“So each had a private little sun for her soul to BASK in; some dream, some affection, some hobby, or at least some remote and distant HOPE….”
All of the girls at the dance have their own private hopes which sustain them. Tess differs in that she harbours little hope for the future.
“I don’t know; but I think so. They sometimes seem to be like the apples on our STUBBARD -tree. Most of them SPLENDID and sound – a few blighted.”
Tess employs a simile to express her fear for the future. She considers her world to be one where unhappiness will succeed – her world is blighted, ruined in some way.
“Thus, the thing began. Had she perceived this meeting’s import she might have asked why she was doomed to be seen and coveted that day by the WRONG man, and not by some other man, the right and DESIRED one in all respects, . . .”
This is ominous. Her meeting with Alec is the beginning of some dreadful “thing”, as yet unknown to the reader.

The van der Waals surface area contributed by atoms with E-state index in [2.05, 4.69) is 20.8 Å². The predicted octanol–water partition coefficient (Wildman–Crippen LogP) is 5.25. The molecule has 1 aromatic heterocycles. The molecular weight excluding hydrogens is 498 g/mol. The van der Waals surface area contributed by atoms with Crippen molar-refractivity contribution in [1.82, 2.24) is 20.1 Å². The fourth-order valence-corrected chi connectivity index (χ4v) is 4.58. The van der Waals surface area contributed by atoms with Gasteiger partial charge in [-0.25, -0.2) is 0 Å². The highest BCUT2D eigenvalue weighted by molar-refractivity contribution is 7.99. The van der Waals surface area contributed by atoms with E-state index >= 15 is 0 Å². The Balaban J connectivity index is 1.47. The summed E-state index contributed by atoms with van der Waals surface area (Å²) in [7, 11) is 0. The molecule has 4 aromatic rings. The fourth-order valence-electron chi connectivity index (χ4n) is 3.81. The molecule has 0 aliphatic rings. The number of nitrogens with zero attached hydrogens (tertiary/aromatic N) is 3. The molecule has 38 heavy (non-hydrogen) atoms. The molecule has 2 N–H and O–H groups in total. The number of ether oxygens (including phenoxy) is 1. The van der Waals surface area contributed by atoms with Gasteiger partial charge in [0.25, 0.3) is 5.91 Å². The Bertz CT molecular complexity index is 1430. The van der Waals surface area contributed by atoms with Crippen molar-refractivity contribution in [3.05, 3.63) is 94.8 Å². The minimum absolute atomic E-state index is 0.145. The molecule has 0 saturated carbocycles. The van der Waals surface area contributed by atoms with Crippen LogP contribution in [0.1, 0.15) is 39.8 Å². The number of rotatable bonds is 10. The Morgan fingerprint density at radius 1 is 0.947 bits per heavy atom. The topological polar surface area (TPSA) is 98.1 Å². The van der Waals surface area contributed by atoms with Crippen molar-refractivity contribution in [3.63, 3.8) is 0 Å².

“But some might say, where was Tess ‘s GUARDIAN Angel ? Where was the PROVIDENCE of her simple faith? Perhaps, . . . he was talking, or he was pursuing, or he was in a journey, or he was sleeping and not to be awaked…”
Hardy is critical of religion here. Tess has done all she can to live by her Christianity, yet no god intervened to prevent her being raped. It is almost sarcastic how Hardy lists the other things which God may have been doing, although this in itself undermines the idea that the Christian god is omnipotent.
“As Tess ‘s own people down in those retreats are never tired of saying among each other in their FATALISTIC way: ‘It was to be.'”
This returns to the idea of the faith of the poor – it is simple and accepting of misfortune. Rather than being angered by events, they accept them as part of some divine plan.
“Why it was that upon this beautiful feminine tissue, sensitive as GOSSAMER, and practically blank as SNOW as yet, there should have been traced such a coarse pattern as it was doomed to receive…”
Hardy’s similes reveal Tess to be fragile and pure, and this increases the sense of injustice at what Alec has done to her. Note also the idea that Tess was “doomed to receive” these actions. She believes that she could not have avoided the events that her life delivered.